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All posts created by Bob

Increasing your Effect Power increases the magnitude/duration of the secondary effects of your attacks, like Bleeding or Slow. The amount the ammo adds to your Effect Power is equal to BaseEffectPower + (AmmoPlus * UpgradeEffectPower).
I vaguely remember way back when the idea was to prevent people making just the one T3+5 item and having it cover all the T3 gates in one hit.

A much better explanation of why we like an uncommon and a common at each tier. Putting the T3 ones at those particular ranks means you have to make at least one T3+4 before rank 19 and one T3+5 uncommon before rank 20, which has a nice ring to it.
I'm not finding any notes explaining that decision, but I think the where the logic was to make getting through the T1 crafting achievement prereqs about as easy as possible (use defaults for first 3 ranks, learned recipes for 4 ranks with a max of +3), and getting through the T2 ones harder (use defaults for only 2 ranks, learned recipes for 6 ranks to the max of +5), the idea was to make the T3 ones as hard as possible. The first way to do that was to start out immediately with a requirement of learning a looted recipe. The second way to do that was to still require a common recipe at some point, since that's the only way we have to make you craft a different recipe, likely requiring different ingredients. However, we wouldn't want to end your advancement on a default recipe, making rank 19 a good alternative so you'd get thrown that curveball at the highest remaining rank, and thus at the highest remaining upgrade number.

Anyway, that's my attempt at retconning an explanation. smile
One more sequence cleared, 32 left to go! Here are the 14 completed sequence hexes:

  • Carpe Noctem 5-6
  • Aragon 2-3-2-3
  • Keeper's Pass 1-2
  • Alderwag 2-3
  • Unassigned (University Commons 5-6)
  • Callambea 4-5
  • Oak Knoll 4-5
  • Unassigned (Carpe Noctem 4-4-4)
  • Caer Coedwig 2-3
  • Hammerfall 1-2
  • University Commons 1-1
  • Unassigned (Kindleburn 2-3)
  • Ozem's Vigil 1-2
  • Dun Baile 6-6
I know that this may be slightly off direct topic, but here goes. Perhaps the objections to universal PVP invulnerability could be eased a little bit if there were some more personal incentives considered for players to "Flag for PVP". I do not mean things that affect all a player's game play. Just concerning the state of "active for PVP". Though I must say that general benefits for being/staying flagged might help a lot as well.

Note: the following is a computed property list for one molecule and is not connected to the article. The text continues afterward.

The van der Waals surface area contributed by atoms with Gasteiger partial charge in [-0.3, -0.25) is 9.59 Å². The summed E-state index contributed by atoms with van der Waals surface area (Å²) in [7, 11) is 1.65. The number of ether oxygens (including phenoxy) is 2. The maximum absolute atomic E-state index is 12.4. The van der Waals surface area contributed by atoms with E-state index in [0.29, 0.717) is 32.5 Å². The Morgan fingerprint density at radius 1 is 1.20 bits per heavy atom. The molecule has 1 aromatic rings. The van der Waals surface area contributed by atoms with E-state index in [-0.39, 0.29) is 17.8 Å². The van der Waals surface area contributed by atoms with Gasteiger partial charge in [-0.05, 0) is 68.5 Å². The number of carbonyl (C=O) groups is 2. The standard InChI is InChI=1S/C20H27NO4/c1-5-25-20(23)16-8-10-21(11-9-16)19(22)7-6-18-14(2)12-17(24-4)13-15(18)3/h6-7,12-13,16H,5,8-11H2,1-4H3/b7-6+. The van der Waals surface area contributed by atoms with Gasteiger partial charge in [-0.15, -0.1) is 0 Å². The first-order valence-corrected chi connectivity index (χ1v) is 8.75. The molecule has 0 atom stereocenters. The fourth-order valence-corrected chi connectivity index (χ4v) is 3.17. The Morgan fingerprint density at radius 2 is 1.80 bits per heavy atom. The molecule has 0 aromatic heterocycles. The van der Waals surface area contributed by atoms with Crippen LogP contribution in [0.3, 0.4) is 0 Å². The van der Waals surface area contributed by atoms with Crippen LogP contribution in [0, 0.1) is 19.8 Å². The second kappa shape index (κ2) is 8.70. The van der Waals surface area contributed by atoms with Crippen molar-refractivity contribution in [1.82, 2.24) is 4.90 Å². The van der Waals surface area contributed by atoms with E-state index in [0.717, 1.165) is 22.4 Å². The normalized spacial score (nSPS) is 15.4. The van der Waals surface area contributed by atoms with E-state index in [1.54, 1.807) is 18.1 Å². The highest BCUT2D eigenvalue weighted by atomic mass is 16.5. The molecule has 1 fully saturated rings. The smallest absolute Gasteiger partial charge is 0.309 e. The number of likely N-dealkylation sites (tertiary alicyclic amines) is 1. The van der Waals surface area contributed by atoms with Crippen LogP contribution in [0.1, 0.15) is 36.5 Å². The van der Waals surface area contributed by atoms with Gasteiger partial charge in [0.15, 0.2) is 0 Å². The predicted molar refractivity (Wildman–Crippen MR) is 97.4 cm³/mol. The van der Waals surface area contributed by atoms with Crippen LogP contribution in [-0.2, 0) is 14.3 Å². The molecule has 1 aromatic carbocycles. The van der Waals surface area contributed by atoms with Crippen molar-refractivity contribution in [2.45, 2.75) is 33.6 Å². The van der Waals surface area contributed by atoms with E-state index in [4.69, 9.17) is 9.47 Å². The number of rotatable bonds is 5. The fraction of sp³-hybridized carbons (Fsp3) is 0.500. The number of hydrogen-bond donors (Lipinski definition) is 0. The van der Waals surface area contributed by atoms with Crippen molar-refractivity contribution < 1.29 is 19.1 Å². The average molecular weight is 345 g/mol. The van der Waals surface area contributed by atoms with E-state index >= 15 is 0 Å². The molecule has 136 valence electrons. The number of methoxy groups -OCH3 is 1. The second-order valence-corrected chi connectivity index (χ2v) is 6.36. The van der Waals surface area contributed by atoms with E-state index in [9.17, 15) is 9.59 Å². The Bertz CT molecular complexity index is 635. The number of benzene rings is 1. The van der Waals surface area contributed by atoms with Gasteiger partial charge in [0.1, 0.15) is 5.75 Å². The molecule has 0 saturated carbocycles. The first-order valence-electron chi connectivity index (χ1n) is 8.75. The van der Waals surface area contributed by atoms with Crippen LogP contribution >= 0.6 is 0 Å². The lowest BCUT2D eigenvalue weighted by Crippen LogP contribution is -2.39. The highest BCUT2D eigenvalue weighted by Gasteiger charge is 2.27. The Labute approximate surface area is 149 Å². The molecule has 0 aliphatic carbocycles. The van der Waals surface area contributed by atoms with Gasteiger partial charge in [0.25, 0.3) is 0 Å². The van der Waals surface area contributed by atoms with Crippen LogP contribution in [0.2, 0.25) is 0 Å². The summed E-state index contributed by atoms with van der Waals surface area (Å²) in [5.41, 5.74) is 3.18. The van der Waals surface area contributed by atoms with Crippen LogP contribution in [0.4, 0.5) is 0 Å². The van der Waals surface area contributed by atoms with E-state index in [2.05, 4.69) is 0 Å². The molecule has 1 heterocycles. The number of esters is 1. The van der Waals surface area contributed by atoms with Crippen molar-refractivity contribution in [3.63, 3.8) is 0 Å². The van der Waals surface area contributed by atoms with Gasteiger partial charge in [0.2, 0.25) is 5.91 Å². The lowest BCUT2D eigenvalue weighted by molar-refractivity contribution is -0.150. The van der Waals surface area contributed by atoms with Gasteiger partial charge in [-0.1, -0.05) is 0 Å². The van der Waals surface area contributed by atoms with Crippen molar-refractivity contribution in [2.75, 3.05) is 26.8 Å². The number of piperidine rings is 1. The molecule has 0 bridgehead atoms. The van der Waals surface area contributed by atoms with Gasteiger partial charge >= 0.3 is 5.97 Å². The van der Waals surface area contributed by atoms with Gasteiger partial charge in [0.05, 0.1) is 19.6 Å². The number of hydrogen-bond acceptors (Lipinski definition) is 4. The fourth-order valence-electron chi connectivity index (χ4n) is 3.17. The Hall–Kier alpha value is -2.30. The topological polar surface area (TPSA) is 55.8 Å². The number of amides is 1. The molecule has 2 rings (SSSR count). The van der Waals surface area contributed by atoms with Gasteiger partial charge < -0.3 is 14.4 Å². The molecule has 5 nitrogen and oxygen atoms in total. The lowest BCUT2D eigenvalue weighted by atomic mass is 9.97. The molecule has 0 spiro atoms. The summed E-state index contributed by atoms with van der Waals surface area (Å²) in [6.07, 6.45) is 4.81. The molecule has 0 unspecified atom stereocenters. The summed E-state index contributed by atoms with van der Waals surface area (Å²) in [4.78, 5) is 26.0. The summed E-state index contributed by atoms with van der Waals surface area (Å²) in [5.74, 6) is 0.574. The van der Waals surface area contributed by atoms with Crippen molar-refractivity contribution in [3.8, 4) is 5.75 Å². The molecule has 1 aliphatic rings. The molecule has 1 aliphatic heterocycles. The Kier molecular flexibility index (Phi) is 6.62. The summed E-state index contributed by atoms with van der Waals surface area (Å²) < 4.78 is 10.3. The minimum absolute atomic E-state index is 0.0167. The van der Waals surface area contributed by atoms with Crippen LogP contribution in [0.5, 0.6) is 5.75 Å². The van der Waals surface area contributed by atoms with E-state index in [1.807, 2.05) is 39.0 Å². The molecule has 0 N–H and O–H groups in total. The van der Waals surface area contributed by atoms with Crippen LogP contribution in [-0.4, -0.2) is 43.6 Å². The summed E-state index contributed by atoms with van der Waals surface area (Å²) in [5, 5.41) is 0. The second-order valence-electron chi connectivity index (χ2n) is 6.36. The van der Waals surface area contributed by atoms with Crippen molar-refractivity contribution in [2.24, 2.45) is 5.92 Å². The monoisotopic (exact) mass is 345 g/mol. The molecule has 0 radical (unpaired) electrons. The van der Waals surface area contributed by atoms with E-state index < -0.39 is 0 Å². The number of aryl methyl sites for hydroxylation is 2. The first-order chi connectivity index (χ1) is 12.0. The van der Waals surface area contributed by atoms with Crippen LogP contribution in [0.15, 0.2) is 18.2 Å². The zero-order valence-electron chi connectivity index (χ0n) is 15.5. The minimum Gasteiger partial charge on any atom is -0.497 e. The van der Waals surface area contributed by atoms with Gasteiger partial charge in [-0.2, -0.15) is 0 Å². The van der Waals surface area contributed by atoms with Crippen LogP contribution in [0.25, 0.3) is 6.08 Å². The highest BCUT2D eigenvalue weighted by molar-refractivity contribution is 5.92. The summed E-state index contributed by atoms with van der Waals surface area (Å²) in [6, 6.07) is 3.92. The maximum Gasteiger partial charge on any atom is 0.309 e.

Agreed, providing more incentives to flag for PvP, and just generally improving the PvP experience, could help PvP players feel like their getting something good out of all this. That's basically why we mentioned our vague ideas about making territorial combat more valuable and making holdings more vulnerable, and we're open to similar ideas for making other aspects of PvP more rewarding.

Not sure how each could be kept from being "game-able" or how difficult they would be to code in, but they are things that would only really matter to PVP and matter (almost all) during PVP.

-Reward Influence for winning in PVP. Holding take overs, Raiding and even for kills. Not as much as it costs to engage in PVP necessarily, but enough so it feels like you are getting something.

An interesting idea, and we would like to have more obvious, direct rewards for PvP participation/success. The biggest trick to providing rewards for any kind of PvP is not incentivizing fake/friendly combats just for the purpose of producing those rewards. We run into that issue with the Player Killer achievement, where we really ought to require a significant loss for the the player getting killed, like dings on equipment, or destroyed inventory, anything to discourage willing sacrifices just so kill credits can be racked up. As long as we can figure out appropriate ways to verify that something of value was destroyed as a result of the battle, this kind of thing could work.

For holding takeovers, there's an inherent influence loss for the losing side, so that could do the trick there. Outpost takeovers don't currently result in any influence loss until the final holding takeover. I don't think we currently block bulk resource output from overrun outposts, but something like that could be considered a loss. Raids are trickier, because there's currently nothing destroyed as a result, so we'd need to add something there, like building damage, or some bulk resource destruction. Wouldn't need to be much. And for player kills, I already mentioned the issues and possible damage requirements above. Any other forms of PvP we wanted to reward with influence could probably be dealt with similarly, as long as we could keep the work involved to a minimum for each variant.

-Repair Tokens. Tokens that can repair damage dings on gear when applied. Make PVP less costly. Your objection to make gear INV during PVP is one thing that relates directly to why PVP is less than fun. Compare the cost of building a holding and outposts to building high lvl gear for multiple players. Especially time wise.